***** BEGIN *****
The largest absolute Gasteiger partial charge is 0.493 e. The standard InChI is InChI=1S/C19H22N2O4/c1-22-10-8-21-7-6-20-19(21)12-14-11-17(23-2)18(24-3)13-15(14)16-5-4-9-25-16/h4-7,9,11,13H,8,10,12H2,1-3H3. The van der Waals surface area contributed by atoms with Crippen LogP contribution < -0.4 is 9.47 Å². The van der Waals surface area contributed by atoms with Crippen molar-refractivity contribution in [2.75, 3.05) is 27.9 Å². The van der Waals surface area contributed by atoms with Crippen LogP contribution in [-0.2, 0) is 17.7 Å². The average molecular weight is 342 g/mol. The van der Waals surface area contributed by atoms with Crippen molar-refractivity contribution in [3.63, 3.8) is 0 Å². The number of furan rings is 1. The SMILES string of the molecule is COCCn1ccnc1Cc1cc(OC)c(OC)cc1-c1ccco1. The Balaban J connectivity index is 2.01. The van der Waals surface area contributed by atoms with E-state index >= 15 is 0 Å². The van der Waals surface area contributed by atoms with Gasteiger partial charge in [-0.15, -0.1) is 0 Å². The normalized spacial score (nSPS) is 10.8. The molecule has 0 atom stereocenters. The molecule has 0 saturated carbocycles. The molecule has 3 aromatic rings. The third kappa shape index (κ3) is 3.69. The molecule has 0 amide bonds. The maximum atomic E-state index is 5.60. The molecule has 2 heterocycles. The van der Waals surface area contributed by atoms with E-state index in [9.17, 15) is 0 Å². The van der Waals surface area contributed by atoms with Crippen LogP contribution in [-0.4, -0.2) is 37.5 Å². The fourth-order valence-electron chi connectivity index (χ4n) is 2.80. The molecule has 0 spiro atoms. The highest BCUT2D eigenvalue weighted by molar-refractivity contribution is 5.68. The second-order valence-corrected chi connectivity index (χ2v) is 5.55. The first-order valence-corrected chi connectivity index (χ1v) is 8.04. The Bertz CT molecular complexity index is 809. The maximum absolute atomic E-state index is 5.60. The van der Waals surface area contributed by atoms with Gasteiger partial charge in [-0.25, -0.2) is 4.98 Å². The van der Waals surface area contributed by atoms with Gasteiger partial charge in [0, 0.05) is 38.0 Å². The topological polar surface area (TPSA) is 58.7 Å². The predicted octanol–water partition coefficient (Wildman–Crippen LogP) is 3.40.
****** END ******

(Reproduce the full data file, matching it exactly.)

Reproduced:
The largest absolute Gasteiger partial charge is 0.493 e. The standard InChI is InChI=1S/C19H22N2O4/c1-22-10-8-21-7-6-20-19(21)12-14-11-17(23-2)18(24-3)13-15(14)16-5-4-9-25-16/h4-7,9,11,13H,8,10,12H2,1-3H3. The van der Waals surface area contributed by atoms with Crippen LogP contribution < -0.4 is 9.47 Å². The van der Waals surface area contributed by atoms with Crippen molar-refractivity contribution in [2.75, 3.05) is 27.9 Å². The van der Waals surface area contributed by atoms with Crippen LogP contribution in [-0.2, 0) is 17.7 Å². The average molecular weight is 342 g/mol. The van der Waals surface area contributed by atoms with Crippen molar-refractivity contribution in [3.63, 3.8) is 0 Å². The number of furan rings is 1. The SMILES string of the molecule is COCCn1ccnc1Cc1cc(OC)c(OC)cc1-c1ccco1. The Balaban J connectivity index is 2.01. The van der Waals surface area contributed by atoms with E-state index >= 15 is 0 Å². The van der Waals surface area contributed by atoms with Gasteiger partial charge in [-0.15, -0.1) is 0 Å². The normalized spacial score (nSPS) is 10.8. The molecule has 0 atom stereocenters. The molecule has 0 saturated carbocycles. The molecule has 3 aromatic rings. The third kappa shape index (κ3) is 3.69. The molecule has 0 amide bonds. The maximum atomic E-state index is 5.60. The molecule has 2 heterocycles. The van der Waals surface area contributed by atoms with E-state index in [9.17, 15) is 0 Å². The van der Waals surface area contributed by atoms with Crippen LogP contribution in [-0.4, -0.2) is 37.5 Å². The fourth-order valence-electron chi connectivity index (χ4n) is 2.80. The molecule has 0 spiro atoms. The highest BCUT2D eigenvalue weighted by molar-refractivity contribution is 5.68. The second-order valence-corrected chi connectivity index (χ2v) is 5.55. The first-order valence-corrected chi connectivity index (χ1v) is 8.04. The Bertz CT molecular complexity index is 809. The maximum absolute atomic E-state index is 5.60. The van der Waals surface area contributed by atoms with Gasteiger partial charge in [-0.25, -0.2) is 4.98 Å². The van der Waals surface area contributed by atoms with Gasteiger partial charge in [0, 0.05) is 38.0 Å². The topological polar surface area (TPSA) is 58.7 Å². The predicted octanol–water partition coefficient (Wildman–Crippen LogP) is 3.40.